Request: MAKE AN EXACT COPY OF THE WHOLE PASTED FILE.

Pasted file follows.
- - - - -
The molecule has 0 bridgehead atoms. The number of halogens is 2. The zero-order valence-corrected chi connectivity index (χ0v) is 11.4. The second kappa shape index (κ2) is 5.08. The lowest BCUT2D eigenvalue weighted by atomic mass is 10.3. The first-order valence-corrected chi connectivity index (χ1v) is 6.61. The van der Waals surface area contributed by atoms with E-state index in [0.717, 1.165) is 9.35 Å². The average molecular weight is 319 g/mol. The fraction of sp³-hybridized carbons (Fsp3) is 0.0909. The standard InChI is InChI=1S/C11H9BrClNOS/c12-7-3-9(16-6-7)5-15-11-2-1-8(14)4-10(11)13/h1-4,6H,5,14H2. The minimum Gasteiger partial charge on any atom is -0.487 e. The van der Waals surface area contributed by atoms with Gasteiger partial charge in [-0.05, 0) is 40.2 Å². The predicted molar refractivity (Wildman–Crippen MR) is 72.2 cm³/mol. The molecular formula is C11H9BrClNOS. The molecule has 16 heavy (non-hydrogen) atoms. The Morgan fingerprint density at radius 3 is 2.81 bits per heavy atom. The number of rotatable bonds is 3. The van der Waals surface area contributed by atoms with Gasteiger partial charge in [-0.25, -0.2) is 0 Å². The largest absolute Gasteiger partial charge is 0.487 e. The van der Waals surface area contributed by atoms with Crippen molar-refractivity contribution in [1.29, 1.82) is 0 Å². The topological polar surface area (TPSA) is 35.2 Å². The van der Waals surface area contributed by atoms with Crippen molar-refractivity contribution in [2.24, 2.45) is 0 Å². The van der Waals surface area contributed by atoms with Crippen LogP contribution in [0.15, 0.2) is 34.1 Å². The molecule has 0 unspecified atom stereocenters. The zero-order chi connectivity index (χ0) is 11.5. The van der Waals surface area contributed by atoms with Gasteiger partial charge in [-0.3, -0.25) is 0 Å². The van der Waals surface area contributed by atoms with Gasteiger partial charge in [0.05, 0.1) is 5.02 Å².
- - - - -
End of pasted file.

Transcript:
The molecule has 0 bridgehead atoms. The number of halogens is 2. The zero-order valence-corrected chi connectivity index (χ0v) is 11.4. The second kappa shape index (κ2) is 5.08. The lowest BCUT2D eigenvalue weighted by atomic mass is 10.3. The first-order valence-corrected chi connectivity index (χ1v) is 6.61. The van der Waals surface area contributed by atoms with E-state index in [0.717, 1.165) is 9.35 Å². The average molecular weight is 319 g/mol. The fraction of sp³-hybridized carbons (Fsp3) is 0.0909. The standard InChI is InChI=1S/C11H9BrClNOS/c12-7-3-9(16-6-7)5-15-11-2-1-8(14)4-10(11)13/h1-4,6H,5,14H2. The minimum Gasteiger partial charge on any atom is -0.487 e. The van der Waals surface area contributed by atoms with Gasteiger partial charge in [-0.05, 0) is 40.2 Å². The predicted molar refractivity (Wildman–Crippen MR) is 72.2 cm³/mol. The molecular formula is C11H9BrClNOS. The molecule has 16 heavy (non-hydrogen) atoms. The Morgan fingerprint density at radius 3 is 2.81 bits per heavy atom. The number of rotatable bonds is 3. The van der Waals surface area contributed by atoms with Gasteiger partial charge in [-0.25, -0.2) is 0 Å². The largest absolute Gasteiger partial charge is 0.487 e. The van der Waals surface area contributed by atoms with Crippen molar-refractivity contribution in [1.29, 1.82) is 0 Å². The topological polar surface area (TPSA) is 35.2 Å². The van der Waals surface area contributed by atoms with Crippen molar-refractivity contribution in [2.24, 2.45) is 0 Å². The van der Waals surface area contributed by atoms with Crippen LogP contribution in [0.15, 0.2) is 34.1 Å². The molecule has 0 unspecified atom stereocenters. The zero-order chi connectivity index (χ0) is 11.5. The van der Waals surface area contributed by atoms with Gasteiger partial charge in [-0.3, -0.25) is 0 Å². The van der Waals surface area contributed by atoms with Gasteiger partial charge in [0.05, 0.1) is 5.02 Å².